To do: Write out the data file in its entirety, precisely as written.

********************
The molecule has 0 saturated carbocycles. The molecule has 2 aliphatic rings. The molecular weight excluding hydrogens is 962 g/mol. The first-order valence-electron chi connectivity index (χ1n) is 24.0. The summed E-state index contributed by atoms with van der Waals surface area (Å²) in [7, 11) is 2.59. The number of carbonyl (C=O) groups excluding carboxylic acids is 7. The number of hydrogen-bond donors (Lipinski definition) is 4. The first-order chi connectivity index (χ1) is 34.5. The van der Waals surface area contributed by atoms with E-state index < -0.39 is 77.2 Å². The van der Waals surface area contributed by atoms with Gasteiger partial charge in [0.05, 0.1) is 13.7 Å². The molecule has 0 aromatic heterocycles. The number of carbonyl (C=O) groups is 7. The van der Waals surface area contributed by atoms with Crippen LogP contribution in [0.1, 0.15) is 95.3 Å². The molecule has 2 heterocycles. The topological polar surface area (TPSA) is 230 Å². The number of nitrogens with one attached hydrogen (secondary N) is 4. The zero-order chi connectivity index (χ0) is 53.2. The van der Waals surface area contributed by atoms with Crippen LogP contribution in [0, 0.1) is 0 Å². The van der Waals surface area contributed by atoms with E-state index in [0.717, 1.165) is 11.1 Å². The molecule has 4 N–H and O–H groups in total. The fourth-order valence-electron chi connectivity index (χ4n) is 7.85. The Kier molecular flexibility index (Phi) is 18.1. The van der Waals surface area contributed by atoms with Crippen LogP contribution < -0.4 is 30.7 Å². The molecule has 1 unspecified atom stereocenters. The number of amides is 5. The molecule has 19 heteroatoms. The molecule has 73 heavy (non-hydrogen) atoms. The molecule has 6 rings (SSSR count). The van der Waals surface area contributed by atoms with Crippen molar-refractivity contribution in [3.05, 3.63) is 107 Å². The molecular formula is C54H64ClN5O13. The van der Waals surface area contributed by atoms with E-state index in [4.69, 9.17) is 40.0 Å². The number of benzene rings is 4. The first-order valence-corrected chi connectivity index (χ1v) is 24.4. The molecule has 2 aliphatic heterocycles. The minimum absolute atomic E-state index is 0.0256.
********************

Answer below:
The molecule has 0 saturated carbocycles. The molecule has 2 aliphatic rings. The molecular weight excluding hydrogens is 962 g/mol. The first-order valence-electron chi connectivity index (χ1n) is 24.0. The summed E-state index contributed by atoms with van der Waals surface area (Å²) in [7, 11) is 2.59. The number of carbonyl (C=O) groups excluding carboxylic acids is 7. The number of hydrogen-bond donors (Lipinski definition) is 4. The first-order chi connectivity index (χ1) is 34.5. The van der Waals surface area contributed by atoms with E-state index < -0.39 is 77.2 Å². The van der Waals surface area contributed by atoms with Gasteiger partial charge in [0.05, 0.1) is 13.7 Å². The molecule has 0 aromatic heterocycles. The number of carbonyl (C=O) groups is 7. The van der Waals surface area contributed by atoms with Crippen LogP contribution in [0.1, 0.15) is 95.3 Å². The molecule has 2 heterocycles. The topological polar surface area (TPSA) is 230 Å². The number of nitrogens with one attached hydrogen (secondary N) is 4. The zero-order chi connectivity index (χ0) is 53.2. The van der Waals surface area contributed by atoms with Crippen LogP contribution in [0, 0.1) is 0 Å². The van der Waals surface area contributed by atoms with E-state index in [0.717, 1.165) is 11.1 Å². The molecule has 4 N–H and O–H groups in total. The fourth-order valence-electron chi connectivity index (χ4n) is 7.85. The Kier molecular flexibility index (Phi) is 18.1. The van der Waals surface area contributed by atoms with Crippen LogP contribution < -0.4 is 30.7 Å². The molecule has 1 unspecified atom stereocenters. The number of amides is 5. The molecule has 19 heteroatoms. The molecule has 73 heavy (non-hydrogen) atoms. The molecule has 6 rings (SSSR count). The van der Waals surface area contributed by atoms with Crippen molar-refractivity contribution in [3.05, 3.63) is 107 Å². The molecular formula is C54H64ClN5O13. The van der Waals surface area contributed by atoms with E-state index in [4.69, 9.17) is 40.0 Å². The number of benzene rings is 4. The first-order valence-corrected chi connectivity index (χ1v) is 24.4. The molecule has 2 aliphatic heterocycles. The minimum absolute atomic E-state index is 0.0256.